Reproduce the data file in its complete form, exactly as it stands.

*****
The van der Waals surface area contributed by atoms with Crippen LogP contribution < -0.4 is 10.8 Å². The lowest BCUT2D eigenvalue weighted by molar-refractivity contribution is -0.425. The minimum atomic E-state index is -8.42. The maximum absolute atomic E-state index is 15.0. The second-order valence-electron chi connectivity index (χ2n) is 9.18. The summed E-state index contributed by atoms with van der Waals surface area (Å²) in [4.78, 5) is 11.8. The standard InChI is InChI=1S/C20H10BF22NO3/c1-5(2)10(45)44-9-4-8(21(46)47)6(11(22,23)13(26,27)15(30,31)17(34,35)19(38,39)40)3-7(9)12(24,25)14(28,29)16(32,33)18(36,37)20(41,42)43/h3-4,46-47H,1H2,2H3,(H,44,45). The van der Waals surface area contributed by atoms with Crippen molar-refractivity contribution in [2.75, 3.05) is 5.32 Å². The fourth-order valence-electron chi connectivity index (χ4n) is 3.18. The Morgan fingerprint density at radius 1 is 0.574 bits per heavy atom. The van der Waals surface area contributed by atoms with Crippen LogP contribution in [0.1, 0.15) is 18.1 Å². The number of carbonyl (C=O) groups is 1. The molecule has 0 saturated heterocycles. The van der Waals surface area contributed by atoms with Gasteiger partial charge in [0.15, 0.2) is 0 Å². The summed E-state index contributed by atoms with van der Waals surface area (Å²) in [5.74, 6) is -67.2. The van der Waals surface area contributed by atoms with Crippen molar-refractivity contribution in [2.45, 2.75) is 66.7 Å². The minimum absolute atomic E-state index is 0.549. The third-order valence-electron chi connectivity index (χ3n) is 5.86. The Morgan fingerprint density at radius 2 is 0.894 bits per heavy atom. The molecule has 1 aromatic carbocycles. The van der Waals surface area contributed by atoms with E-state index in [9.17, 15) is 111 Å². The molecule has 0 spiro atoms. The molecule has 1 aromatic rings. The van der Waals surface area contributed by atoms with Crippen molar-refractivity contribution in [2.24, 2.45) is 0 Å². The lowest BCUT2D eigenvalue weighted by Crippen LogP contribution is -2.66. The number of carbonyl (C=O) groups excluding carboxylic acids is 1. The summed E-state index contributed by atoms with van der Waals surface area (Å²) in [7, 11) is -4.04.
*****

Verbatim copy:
The van der Waals surface area contributed by atoms with Crippen LogP contribution < -0.4 is 10.8 Å². The lowest BCUT2D eigenvalue weighted by molar-refractivity contribution is -0.425. The minimum atomic E-state index is -8.42. The maximum absolute atomic E-state index is 15.0. The second-order valence-electron chi connectivity index (χ2n) is 9.18. The summed E-state index contributed by atoms with van der Waals surface area (Å²) in [4.78, 5) is 11.8. The standard InChI is InChI=1S/C20H10BF22NO3/c1-5(2)10(45)44-9-4-8(21(46)47)6(11(22,23)13(26,27)15(30,31)17(34,35)19(38,39)40)3-7(9)12(24,25)14(28,29)16(32,33)18(36,37)20(41,42)43/h3-4,46-47H,1H2,2H3,(H,44,45). The van der Waals surface area contributed by atoms with Crippen molar-refractivity contribution in [2.75, 3.05) is 5.32 Å². The fourth-order valence-electron chi connectivity index (χ4n) is 3.18. The Morgan fingerprint density at radius 1 is 0.574 bits per heavy atom. The van der Waals surface area contributed by atoms with Crippen LogP contribution in [0.1, 0.15) is 18.1 Å². The number of carbonyl (C=O) groups is 1. The molecule has 0 saturated heterocycles. The van der Waals surface area contributed by atoms with Gasteiger partial charge in [0.15, 0.2) is 0 Å². The summed E-state index contributed by atoms with van der Waals surface area (Å²) in [5.74, 6) is -67.2. The van der Waals surface area contributed by atoms with Crippen molar-refractivity contribution in [2.45, 2.75) is 66.7 Å². The minimum absolute atomic E-state index is 0.549. The third-order valence-electron chi connectivity index (χ3n) is 5.86. The Morgan fingerprint density at radius 2 is 0.894 bits per heavy atom. The molecule has 1 aromatic carbocycles. The van der Waals surface area contributed by atoms with E-state index in [9.17, 15) is 111 Å². The molecule has 0 spiro atoms. The molecule has 1 aromatic rings. The van der Waals surface area contributed by atoms with Crippen molar-refractivity contribution in [2.24, 2.45) is 0 Å². The lowest BCUT2D eigenvalue weighted by Crippen LogP contribution is -2.66. The number of carbonyl (C=O) groups excluding carboxylic acids is 1. The summed E-state index contributed by atoms with van der Waals surface area (Å²) in [7, 11) is -4.04.